A Lifetime Spent Watching Over Others
By Ed Moran • October 11, 2016
Joan Sholl has never been comfortable just sitting around.
She had a career in publishing, is a mom and an athlete and among the first women to make rowing her sport. She joined the Philadelphia Girls Rowing Club in 1950, long before there was any kind of formalized women’s participation in rowing and competed until she left rowing and Philadelphia to finish her education and start a family with her late husband, Jack.
She continued to be involved as a parent and regatta organizer and then returned to the sport. When the opportunity came to dedicate more time, Sholl became a licensed rowing referee. For the last four decades, she has been a model of fairness and professionalism. During her career as an official, Sholl distinguished herself as a beacon among the referee corps, has served as an official at events in every capacity and became the first American woman selected to officiate at two Olympic Games.
Forty-one years later, Sholl is still an active rowing official and in recognition for her years of service to the sport and the countless numbers of athletes and young officials who have benefited from her kind and steady direction, Sholl will receive the 2016 USRowing Jack Franklin Award, given annually to recognize an official in rowing for a lifetime of contributions to the sport.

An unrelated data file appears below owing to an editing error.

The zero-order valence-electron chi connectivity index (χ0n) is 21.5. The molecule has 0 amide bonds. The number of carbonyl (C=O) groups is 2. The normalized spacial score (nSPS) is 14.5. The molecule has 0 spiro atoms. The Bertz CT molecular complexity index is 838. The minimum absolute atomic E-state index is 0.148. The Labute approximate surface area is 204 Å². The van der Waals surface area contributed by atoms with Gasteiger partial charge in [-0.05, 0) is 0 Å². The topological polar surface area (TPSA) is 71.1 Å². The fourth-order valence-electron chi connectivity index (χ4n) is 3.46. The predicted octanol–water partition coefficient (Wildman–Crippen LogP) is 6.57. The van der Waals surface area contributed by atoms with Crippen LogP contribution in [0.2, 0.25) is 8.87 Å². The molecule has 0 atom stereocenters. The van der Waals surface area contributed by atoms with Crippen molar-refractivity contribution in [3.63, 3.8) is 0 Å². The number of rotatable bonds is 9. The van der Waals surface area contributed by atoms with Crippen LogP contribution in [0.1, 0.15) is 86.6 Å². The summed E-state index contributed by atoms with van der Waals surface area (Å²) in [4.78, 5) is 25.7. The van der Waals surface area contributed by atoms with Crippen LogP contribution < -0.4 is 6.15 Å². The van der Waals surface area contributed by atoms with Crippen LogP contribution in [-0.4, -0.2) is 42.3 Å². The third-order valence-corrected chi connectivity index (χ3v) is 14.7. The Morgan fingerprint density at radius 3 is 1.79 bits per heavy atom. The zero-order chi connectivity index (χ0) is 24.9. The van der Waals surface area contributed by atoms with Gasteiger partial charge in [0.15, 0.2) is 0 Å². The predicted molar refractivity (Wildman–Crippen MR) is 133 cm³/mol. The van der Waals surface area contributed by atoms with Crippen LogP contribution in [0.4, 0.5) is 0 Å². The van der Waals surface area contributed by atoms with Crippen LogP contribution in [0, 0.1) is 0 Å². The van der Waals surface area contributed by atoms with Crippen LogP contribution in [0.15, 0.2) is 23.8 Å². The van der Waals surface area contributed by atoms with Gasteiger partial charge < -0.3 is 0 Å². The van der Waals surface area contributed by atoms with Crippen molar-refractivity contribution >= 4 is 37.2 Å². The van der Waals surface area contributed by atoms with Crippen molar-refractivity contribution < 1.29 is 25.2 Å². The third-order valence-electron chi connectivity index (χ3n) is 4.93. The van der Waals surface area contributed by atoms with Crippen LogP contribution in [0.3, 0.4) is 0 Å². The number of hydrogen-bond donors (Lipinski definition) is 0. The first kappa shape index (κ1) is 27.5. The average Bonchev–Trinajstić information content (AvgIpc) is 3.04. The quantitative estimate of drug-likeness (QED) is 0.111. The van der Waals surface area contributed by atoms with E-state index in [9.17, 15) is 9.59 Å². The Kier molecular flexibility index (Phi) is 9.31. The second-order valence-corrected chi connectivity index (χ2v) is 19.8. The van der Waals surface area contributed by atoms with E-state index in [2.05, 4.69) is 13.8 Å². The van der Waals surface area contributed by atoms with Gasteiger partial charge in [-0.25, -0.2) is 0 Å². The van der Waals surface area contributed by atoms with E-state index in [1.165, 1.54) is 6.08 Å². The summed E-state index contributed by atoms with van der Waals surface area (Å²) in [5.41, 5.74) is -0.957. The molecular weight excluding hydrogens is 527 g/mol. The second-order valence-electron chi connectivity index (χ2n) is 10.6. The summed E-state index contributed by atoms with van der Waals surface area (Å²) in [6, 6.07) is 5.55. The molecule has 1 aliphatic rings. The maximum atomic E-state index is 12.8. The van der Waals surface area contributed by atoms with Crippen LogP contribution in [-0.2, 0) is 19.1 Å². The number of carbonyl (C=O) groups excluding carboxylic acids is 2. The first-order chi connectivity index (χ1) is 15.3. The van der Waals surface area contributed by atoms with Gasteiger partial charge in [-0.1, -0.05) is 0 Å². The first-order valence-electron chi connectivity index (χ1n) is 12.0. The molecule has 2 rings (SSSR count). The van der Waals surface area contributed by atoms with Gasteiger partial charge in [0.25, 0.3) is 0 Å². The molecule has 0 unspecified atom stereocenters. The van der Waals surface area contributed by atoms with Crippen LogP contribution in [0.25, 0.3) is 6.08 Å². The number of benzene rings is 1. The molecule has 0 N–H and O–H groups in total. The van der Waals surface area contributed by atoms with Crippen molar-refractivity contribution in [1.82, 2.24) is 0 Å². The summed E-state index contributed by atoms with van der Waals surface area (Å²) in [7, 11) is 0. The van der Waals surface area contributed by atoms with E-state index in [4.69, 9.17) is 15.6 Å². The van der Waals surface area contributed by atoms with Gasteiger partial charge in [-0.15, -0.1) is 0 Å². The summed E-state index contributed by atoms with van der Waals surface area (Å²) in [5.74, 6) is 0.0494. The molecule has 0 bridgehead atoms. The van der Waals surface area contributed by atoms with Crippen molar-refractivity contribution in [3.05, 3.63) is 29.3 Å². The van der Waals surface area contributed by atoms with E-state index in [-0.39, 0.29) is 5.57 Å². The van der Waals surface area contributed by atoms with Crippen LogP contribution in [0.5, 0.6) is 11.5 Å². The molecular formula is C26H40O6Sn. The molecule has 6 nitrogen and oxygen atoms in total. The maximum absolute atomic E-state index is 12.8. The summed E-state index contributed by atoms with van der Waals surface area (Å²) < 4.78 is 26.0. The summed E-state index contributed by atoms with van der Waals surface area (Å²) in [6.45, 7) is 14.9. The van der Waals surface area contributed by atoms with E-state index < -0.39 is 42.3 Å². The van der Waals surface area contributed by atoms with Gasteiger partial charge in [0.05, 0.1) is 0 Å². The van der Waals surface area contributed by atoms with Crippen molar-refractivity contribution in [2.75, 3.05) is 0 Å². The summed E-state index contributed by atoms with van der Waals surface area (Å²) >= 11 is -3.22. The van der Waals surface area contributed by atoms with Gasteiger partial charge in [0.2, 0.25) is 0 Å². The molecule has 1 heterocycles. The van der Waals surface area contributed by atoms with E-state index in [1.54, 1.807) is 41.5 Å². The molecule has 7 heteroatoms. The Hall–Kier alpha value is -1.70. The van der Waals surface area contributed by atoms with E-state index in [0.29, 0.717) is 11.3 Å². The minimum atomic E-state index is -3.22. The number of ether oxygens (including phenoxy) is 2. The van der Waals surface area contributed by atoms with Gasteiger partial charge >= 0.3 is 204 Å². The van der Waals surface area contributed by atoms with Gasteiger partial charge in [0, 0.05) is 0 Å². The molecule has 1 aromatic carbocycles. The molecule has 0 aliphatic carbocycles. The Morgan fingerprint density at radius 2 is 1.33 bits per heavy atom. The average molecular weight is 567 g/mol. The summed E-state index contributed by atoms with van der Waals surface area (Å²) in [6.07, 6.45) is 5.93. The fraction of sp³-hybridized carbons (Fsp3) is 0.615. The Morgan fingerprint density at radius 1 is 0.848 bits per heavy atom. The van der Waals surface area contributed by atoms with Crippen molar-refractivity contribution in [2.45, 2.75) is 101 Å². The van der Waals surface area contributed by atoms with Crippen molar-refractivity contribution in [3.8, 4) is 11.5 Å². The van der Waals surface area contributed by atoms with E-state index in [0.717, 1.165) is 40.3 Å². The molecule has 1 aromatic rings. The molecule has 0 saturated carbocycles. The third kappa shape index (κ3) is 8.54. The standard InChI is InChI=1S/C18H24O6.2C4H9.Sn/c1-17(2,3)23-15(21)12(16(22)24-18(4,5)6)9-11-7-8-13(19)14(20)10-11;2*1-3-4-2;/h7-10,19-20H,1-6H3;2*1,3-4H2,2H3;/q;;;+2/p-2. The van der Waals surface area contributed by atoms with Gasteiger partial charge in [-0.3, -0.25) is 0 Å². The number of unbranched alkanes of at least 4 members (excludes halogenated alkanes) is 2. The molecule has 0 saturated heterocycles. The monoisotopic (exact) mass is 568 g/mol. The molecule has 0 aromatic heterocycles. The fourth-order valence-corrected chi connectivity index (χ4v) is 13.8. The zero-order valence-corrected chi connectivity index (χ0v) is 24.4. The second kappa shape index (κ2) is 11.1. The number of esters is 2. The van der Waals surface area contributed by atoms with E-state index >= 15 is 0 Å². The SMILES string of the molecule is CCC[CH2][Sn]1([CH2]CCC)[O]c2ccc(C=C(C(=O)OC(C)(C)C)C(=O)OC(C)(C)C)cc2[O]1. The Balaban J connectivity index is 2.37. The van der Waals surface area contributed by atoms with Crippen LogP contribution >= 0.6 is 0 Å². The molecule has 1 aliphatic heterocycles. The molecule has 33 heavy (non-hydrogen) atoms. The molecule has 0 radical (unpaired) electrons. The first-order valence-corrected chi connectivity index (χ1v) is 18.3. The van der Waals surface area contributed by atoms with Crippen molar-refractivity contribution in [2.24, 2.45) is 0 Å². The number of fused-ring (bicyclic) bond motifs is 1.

“The Jack Franklin Award for outstanding lifetime service represents the highest award bestowed on a USRowing official,” said USRowing Director of Referee Programs, John Wik. “Without a doubt, Joan Sholl is deserving of this honor. She has served as both a mentor and friend to countless referees, providing guidance and encouragement. Joan’s life demonstrates a passion for the sport of rowing and a dedication to the athletes that we serve.”
Sholl will be honored at the 2016 Golden Oars Awards Dinner on Nov. 17 at the New York Athletic Club in New York City.
“This means a lot,” Sholl said. “Especially having known Jack Franklin. I worked with him for a number of years back when he was living. And it means a lot to be recognized for the work I’ve done for last 60 or so years.”
“Without a doubt, Joan Sholl is deserving of this honor. She has served as both a mentor and friend to countless referees, providing guidance and encouragement. Joan’s life demonstrates a passion for the sport of rowing and a dedication to the athletes that we serve.”
These days, Sholl continues to spend time keeping things safe and organized for others – in this case, critters. Sholl works as a volunteer at the Living Desert Zoo near her California home. She recently spent an entire day handing out pieces of cake to thousands of visitors who came to celebrate a birthday with one of the zoo’s cheetahs.
“I love animals,” she said. “And I’ve always had pets, some strange ones at times. We handed out cake all day. There were 1,100 people there. It was a big crowd. Since I retired, I spend a lot of time there with the animals. I jokingly say that the animals generally don’t have much to say. I’ve never been bitten by one, except by one bird that bit everybody.”
Aside from her work with animals, Sholl loves what she does for rowing and for the people in it, particularly the athletes.
“I’ve really enjoyed it. You get to see all these people coming up through the system from the juniors through collegians. They are all successful people, and they are working hard. And it is a good feeling to know that you are helping them.”